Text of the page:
Involving patients, families and medical staff in the evaluation of 3D printing models of congenital heart disease
Keywords:congenital heart disease, patient and public involvement, personalised medicine, rapid prototyping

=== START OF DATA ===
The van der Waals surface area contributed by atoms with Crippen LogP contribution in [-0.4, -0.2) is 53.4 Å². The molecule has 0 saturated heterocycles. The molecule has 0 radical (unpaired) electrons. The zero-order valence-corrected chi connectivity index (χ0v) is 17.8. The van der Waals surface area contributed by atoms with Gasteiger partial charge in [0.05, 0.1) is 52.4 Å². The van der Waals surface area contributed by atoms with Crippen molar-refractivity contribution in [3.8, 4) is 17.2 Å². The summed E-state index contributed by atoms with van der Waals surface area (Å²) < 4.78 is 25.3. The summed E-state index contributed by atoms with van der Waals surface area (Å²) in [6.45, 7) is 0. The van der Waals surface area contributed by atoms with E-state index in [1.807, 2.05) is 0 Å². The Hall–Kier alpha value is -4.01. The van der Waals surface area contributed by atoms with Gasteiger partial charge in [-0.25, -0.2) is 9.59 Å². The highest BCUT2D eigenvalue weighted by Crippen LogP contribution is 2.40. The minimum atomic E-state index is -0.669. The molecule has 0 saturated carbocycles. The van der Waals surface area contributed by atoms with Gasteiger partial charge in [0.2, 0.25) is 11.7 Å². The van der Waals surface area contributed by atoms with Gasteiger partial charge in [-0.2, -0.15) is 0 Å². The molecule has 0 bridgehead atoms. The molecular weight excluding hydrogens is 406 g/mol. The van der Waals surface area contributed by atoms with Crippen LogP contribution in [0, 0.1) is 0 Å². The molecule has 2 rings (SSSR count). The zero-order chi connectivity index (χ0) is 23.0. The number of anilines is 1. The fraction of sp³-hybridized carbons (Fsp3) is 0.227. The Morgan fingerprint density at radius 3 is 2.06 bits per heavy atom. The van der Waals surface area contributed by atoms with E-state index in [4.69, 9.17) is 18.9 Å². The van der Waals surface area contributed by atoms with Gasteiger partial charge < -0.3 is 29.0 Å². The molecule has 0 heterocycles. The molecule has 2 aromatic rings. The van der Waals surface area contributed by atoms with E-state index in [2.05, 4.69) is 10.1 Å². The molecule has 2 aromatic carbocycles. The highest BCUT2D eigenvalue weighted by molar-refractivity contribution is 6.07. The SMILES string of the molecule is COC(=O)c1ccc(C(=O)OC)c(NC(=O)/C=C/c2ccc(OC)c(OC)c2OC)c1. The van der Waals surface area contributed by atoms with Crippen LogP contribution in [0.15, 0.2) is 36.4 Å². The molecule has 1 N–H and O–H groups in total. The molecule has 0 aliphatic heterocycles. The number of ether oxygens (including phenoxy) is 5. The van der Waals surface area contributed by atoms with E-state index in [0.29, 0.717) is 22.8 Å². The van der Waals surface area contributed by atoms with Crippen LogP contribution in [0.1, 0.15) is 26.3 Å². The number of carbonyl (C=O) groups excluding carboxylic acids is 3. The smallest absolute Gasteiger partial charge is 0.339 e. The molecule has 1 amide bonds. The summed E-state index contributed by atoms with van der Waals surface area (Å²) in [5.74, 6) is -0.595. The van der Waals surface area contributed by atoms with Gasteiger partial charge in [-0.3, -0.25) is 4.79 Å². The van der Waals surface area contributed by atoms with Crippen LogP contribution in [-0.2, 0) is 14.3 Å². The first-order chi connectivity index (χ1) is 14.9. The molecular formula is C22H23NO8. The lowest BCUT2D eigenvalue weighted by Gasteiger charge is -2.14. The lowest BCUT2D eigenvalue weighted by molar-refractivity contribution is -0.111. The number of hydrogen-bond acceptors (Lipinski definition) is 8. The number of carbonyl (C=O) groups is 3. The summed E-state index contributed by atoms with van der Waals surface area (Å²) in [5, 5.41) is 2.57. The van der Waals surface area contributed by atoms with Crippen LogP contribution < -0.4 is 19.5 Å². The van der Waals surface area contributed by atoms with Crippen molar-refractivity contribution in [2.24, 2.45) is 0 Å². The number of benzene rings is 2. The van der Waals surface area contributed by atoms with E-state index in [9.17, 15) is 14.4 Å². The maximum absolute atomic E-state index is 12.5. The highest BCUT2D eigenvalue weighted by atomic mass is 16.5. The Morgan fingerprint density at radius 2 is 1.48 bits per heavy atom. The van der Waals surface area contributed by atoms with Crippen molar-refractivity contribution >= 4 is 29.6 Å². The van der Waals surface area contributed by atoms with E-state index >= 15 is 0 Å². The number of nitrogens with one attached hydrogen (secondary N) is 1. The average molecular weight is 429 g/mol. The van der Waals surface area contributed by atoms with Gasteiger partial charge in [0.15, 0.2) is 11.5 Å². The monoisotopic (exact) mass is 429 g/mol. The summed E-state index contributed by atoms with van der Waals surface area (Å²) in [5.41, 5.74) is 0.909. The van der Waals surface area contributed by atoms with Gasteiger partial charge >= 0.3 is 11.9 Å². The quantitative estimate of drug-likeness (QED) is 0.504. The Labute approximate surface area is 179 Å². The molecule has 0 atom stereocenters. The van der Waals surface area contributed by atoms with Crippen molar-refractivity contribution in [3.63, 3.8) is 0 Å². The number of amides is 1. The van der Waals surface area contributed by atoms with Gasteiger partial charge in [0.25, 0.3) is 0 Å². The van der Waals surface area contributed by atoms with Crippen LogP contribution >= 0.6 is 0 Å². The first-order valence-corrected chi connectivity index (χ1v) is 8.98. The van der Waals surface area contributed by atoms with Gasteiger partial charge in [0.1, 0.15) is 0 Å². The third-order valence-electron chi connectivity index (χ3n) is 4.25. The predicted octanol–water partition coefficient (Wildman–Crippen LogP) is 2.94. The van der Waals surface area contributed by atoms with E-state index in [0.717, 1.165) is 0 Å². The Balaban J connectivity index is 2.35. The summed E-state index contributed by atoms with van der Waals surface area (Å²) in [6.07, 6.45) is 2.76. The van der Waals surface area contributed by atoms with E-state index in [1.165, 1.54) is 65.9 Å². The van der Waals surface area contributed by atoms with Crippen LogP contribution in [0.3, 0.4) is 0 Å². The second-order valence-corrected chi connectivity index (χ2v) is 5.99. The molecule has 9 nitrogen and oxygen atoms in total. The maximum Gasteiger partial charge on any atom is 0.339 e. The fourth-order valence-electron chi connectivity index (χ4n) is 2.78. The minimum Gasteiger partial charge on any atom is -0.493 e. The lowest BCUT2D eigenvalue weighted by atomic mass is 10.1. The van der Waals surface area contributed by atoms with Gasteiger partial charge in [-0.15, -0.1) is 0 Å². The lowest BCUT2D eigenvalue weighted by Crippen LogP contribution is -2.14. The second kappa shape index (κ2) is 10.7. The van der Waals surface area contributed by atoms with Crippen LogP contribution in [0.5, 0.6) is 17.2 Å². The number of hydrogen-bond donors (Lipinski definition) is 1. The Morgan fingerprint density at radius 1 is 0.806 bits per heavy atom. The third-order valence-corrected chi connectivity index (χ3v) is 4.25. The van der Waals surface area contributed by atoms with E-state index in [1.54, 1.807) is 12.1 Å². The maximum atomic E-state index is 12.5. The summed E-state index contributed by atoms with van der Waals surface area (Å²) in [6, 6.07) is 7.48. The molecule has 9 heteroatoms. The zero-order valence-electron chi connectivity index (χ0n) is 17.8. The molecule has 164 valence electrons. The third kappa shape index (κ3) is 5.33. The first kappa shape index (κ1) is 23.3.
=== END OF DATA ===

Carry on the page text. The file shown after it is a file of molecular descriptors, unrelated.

AbstractObjective: To evaluate the usefulness of 3D printing patient-specific models of congenital heart disease (CHD) from the perspective of different stakeholders potentially benefiting from the technology (patients, parents, clinicians and nurses). Methods: Workshops, focus groups and teaching sessions were organized, each targeting a different group of stakeholders. Sessions involved displaying and discussing different 3D models of CHD. Model evaluation involved questionnaires, audio-recorded discussions and written feedback. Results: All stakeholders expressed a liking for the 3D models and for the patient-specific quality of such models. Patients indicated that 3D models can help them imagine “what’s going on inside” and parents agreed that these tools can spark curiosity in the young people. Clinicians indicated that teaching might be the most relevant application of such novel technology and nurses agreed that 3D models improved their learning experience during a course focused on CHD. Conclusion: The successful engagement of different stakeholders to evaluate 3D printing technology for CHD identified different priorities, highlighting the importance of eliciting the views of different groups. Practice Implications: A PPI-based approach in the evaluation and translation of 3D printing technology may increase patient empowerment, improve patient-doctor communication and provide better access to a new teaching and training tool.
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